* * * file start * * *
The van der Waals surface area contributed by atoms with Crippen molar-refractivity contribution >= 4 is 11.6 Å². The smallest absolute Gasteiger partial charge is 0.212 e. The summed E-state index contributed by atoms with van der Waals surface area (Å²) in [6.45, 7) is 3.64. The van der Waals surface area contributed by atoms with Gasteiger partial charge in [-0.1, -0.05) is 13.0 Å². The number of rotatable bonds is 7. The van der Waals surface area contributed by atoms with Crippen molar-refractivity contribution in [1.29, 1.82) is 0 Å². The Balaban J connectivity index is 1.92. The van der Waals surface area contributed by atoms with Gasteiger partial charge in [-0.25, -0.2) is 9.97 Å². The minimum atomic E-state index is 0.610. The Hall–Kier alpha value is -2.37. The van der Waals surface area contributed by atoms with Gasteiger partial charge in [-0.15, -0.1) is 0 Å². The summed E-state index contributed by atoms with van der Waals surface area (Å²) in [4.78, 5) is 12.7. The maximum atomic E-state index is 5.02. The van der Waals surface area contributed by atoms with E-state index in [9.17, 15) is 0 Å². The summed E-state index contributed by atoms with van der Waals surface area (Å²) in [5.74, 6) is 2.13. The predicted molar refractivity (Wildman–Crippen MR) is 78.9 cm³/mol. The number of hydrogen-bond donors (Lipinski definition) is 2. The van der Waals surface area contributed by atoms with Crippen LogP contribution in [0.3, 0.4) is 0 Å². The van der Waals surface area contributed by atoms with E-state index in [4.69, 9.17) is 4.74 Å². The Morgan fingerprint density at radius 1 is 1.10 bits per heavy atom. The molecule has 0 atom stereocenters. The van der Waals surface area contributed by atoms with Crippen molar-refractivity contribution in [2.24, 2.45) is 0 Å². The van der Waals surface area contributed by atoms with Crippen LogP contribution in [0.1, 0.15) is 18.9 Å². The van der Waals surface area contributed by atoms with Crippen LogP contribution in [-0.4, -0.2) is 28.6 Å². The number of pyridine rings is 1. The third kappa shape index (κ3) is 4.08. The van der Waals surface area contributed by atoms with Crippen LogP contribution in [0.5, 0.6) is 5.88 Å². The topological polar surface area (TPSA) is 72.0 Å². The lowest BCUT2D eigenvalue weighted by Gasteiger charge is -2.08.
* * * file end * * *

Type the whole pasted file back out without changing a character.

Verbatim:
The van der Waals surface area contributed by atoms with Crippen molar-refractivity contribution >= 4 is 11.6 Å². The smallest absolute Gasteiger partial charge is 0.212 e. The summed E-state index contributed by atoms with van der Waals surface area (Å²) in [6.45, 7) is 3.64. The van der Waals surface area contributed by atoms with Gasteiger partial charge in [-0.1, -0.05) is 13.0 Å². The number of rotatable bonds is 7. The van der Waals surface area contributed by atoms with Crippen molar-refractivity contribution in [1.29, 1.82) is 0 Å². The Balaban J connectivity index is 1.92. The van der Waals surface area contributed by atoms with Gasteiger partial charge in [-0.25, -0.2) is 9.97 Å². The minimum atomic E-state index is 0.610. The Hall–Kier alpha value is -2.37. The van der Waals surface area contributed by atoms with Gasteiger partial charge in [-0.15, -0.1) is 0 Å². The summed E-state index contributed by atoms with van der Waals surface area (Å²) in [4.78, 5) is 12.7. The maximum atomic E-state index is 5.02. The van der Waals surface area contributed by atoms with E-state index in [9.17, 15) is 0 Å². The summed E-state index contributed by atoms with van der Waals surface area (Å²) in [5.74, 6) is 2.13. The predicted molar refractivity (Wildman–Crippen MR) is 78.9 cm³/mol. The number of hydrogen-bond donors (Lipinski definition) is 2. The van der Waals surface area contributed by atoms with Crippen LogP contribution in [0.3, 0.4) is 0 Å². The van der Waals surface area contributed by atoms with E-state index in [4.69, 9.17) is 4.74 Å². The Morgan fingerprint density at radius 1 is 1.10 bits per heavy atom. The molecule has 0 atom stereocenters. The van der Waals surface area contributed by atoms with Crippen molar-refractivity contribution in [2.24, 2.45) is 0 Å². The van der Waals surface area contributed by atoms with Crippen LogP contribution in [0.1, 0.15) is 18.9 Å². The van der Waals surface area contributed by atoms with Crippen LogP contribution in [-0.4, -0.2) is 28.6 Å². The number of pyridine rings is 1. The third kappa shape index (κ3) is 4.08. The van der Waals surface area contributed by atoms with Crippen LogP contribution in [0.5, 0.6) is 5.88 Å². The topological polar surface area (TPSA) is 72.0 Å². The lowest BCUT2D eigenvalue weighted by Gasteiger charge is -2.08.